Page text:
That would be the resistor value needed to illuminate the LEDs to their fullest brightness, which I didn't want to do anyway, so I chose a trusty 4k7 resistor.

Beam Angle
Now you may be wondering why I say don't illuminate your LEDs to their fullest brightness, but use multiple LEDs which will increase the light output. that's to do with the beam angle.

A single LED has a relatively narrow beam angle, try illuminating an LED and looking at it from the top compared to looking at it from the side. you'll see that the beam is focused into a reasonably narrow channel, this is good for some applications, but for throwing some light onto a large sized star chart, not so good, so I used 3 LEDs arranged in a flared out triangle to increase the beam width pattern.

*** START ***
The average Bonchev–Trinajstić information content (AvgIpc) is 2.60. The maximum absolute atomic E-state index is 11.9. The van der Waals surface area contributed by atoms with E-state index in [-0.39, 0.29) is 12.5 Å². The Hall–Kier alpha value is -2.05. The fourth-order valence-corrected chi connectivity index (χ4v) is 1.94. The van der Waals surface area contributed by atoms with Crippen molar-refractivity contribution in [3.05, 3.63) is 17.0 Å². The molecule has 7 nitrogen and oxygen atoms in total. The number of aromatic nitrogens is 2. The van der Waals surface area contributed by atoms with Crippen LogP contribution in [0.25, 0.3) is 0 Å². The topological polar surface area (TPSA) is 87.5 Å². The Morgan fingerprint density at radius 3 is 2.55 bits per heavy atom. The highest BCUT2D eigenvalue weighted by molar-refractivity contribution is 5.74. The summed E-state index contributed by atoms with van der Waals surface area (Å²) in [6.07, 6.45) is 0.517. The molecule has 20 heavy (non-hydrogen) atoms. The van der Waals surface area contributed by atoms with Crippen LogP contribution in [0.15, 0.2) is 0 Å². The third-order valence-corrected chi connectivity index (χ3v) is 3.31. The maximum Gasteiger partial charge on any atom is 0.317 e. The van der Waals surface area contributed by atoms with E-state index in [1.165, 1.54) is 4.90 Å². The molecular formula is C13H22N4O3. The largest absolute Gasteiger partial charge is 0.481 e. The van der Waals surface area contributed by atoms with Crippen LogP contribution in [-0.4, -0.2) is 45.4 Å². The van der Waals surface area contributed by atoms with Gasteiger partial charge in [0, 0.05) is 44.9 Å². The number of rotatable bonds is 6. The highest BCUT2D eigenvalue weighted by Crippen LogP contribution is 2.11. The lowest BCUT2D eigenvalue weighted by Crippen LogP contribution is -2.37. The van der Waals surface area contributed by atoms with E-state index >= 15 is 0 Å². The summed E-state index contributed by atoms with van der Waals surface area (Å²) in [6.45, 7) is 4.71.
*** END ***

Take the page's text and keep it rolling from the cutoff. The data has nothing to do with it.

Unless you're building this into the body of a mini MAG light using miniature LEDs I would recommend this, if you are using a mini MAG light then, it's not the torch that I'd have picked (and I did have a broken one of these I could have picked), but I understand it's going to look a bit nicer than my slightly more bulky plastic wolleys torch.

Putting it all Together
There is no real skill involved in putting it together, -you don't need a doctorate in electronic engineering, but it can be a bit fiddly, so have some patience!

Start with the LEDs take the short lead (or flat side leg) of each LED and put these together being careful not to pull the legs off any of the LEDs. now solder them together.
take the positive side and group then solder these together also. to one side of your LED bulb attach the resistor that you're chosen.